Sprains and strains: looking after your muscles and joints
Exercise is a vital component of a healthy life. People who exercise regularly reap numerous benefits, ranging from reduced stress and anxiety to weight loss and better quality of life.
Unfortunately, exercising can also lead to injuries if not done correctly. Excessive exercising, poor warming up and inappropriate exercise gear can result in serious injuries. For this reason, individuals are cautioned to learn proper exercises and to listen to their body as they work out.
It is deceptively easy to pick up an injury due to overexertion. Some exercises and activities also put additional pressure and tension on the body’s joints than others, exposing individuals to sprains and strains. Jumping, jogging and lifting are just a few examples of such activities.
Sprains and strains
Many people mistakenly assume strains and sprains refer to the same injuries. However, the two are quite different.
A sprain normally occurs when a person tears or overextends a ligament – the elastic tissue found in the knee, elbow, wrist or ankle. Sometimes, a snap or pop can be heard when a sprain happens and the joint often swells. Ankle sprains often occur when walking or exercising on uneven surfaces. They are also common when participating in high impact sports such as tennis or basketball. Knee sprains often occur when a person suddenly pivots or as the result of a bad landing after a jump. The wrists or elbows are often sprained when trying to break a fall.
A strain, on the other hand, refers to damage to a muscle in the body or to the tendon that links a particular muscle to the bone. They usually occur when muscles get stretched suddenly or unexpectedly, often in awkward ways. For instance, back strains normally occur when a person bends at the waist to lift very heavy objects. Strains can be either acute or chronic. The latter is common among people who work in conditions that require prolonged or repetitive muscle movements such as gymnasts, tennis players or golfers.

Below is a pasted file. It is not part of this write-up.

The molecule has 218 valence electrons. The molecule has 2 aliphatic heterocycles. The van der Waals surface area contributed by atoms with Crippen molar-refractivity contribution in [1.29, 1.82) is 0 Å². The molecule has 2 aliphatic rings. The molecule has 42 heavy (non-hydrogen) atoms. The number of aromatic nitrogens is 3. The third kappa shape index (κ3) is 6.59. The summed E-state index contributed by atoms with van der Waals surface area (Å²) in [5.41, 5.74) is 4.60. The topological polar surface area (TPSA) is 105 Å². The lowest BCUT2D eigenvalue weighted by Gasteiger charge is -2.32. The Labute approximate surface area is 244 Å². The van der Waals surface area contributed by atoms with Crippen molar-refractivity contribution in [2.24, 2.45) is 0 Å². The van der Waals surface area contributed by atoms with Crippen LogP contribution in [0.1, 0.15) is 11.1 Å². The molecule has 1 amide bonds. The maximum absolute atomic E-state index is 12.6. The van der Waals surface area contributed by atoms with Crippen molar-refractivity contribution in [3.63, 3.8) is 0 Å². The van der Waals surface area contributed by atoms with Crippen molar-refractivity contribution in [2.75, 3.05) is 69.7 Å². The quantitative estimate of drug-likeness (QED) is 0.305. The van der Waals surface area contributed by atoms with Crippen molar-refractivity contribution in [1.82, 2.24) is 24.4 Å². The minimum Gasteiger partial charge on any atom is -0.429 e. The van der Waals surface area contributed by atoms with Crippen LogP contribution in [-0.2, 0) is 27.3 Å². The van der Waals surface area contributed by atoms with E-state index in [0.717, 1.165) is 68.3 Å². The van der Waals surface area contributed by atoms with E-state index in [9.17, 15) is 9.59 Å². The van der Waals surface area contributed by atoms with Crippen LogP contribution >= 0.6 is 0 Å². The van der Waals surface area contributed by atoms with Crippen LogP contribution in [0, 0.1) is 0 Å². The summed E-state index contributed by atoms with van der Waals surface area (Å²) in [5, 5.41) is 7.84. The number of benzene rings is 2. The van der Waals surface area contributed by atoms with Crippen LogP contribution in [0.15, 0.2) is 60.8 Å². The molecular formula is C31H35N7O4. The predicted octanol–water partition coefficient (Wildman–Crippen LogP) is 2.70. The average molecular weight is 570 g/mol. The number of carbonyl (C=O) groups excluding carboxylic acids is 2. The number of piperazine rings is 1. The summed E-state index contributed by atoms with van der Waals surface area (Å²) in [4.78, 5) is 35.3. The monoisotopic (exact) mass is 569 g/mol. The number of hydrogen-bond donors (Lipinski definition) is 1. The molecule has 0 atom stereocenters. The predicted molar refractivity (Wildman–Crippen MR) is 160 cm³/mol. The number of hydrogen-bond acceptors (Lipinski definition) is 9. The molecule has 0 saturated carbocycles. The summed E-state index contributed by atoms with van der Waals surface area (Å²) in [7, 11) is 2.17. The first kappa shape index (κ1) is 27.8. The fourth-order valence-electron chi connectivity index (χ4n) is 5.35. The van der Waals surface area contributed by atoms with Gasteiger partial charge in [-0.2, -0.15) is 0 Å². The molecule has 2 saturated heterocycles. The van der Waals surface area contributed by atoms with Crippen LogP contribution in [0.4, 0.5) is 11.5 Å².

Prevention and care
The first thing to do after a strain or sprain is to rest the injured body part. The next step is to apply an ice compress to the area. If excessive pain coupled by swelling occurs, then the individual should seek medical treatment. Failure to properly treat or rest a sprained body part can lead to chronic pain as well as extensive damage to the bones, joint tissues and tendons.
As in all things, prevention of sprains and strains is better than treatment. The key to preventing these injuries lies in correctly warming up before any exercise session. Warming up loosens the muscles, increasing their range of motion and making it easier for the person to move.
Another great prevention method is to wear proper protective gear when exercising. For added support, compression tights, ankle braces or knee, wrist and elbow pads can be used.
Finally, attention should be paid to the body’s warning signs to slow down when tired or in pain. Additionally, it is equally important to practice proper flexibility and balance to avoid injury when exercising.